I feel like the statement “certain to get me hired” and “reasonable for a junior to accomplish” are contradicting.
For example, you can certainly get hired at Facebook, if you build 90% of Facebook by yourself and start taking away market share. If you replace Facebook with any other software company and just start “beating them at their own game” and walk in and ask for an interview, your basically going to get “bought out” for the price of a single developer (yourself).
I’d say this is probably the only certain way, but is totally not realistic haha. There isn’t really a certain way to get hired at any company (what if they aren’t hiring at all?)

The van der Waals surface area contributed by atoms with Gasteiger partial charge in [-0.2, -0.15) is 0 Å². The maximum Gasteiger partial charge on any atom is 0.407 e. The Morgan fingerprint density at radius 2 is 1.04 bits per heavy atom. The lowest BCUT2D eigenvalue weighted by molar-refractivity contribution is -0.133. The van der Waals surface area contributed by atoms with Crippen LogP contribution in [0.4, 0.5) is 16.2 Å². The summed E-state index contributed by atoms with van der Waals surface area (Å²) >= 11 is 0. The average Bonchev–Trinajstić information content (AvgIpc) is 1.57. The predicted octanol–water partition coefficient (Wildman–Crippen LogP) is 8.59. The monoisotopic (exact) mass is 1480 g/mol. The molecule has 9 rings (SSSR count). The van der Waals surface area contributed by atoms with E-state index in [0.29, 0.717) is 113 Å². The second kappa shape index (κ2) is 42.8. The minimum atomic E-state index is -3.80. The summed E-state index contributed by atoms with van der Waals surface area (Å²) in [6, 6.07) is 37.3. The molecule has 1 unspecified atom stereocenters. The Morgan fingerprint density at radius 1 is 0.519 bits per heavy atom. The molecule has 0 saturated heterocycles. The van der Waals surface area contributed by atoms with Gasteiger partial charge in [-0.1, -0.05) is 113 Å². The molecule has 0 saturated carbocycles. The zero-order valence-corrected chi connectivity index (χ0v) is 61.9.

I agree with @camelcamper, having a wide range of applications, or specific applications for where you are applying is probably the best. For example, if you are applying to Facebook, and you write an app that looks feels and works similar to Facebook, or part of Facebook, like Instagram, or just Messenger, you will look good. If you use the same stack/tools as Facebook you will look even better.
So don’t use Angular or Vue for your front-end if your applying to Facebook, and if you can find out the backend stack Facebook uses, use the same stuff in your project.
But since you should apply to more than just Facebook, being a jack of all trades is better than a specialist when job searching. You will appeal to more companies, be ready to learn more (in depth) and gain more working knowledge of more things. You should also do some research into what jobs are near you, and where you are applying. If most jobs are asking for Angular, you won’t get much use if you just learn React. Now, if you learn both your better off, but I’d consider it redundant skills, since you will only use one of them in your job most likely.
Goodluck and keep building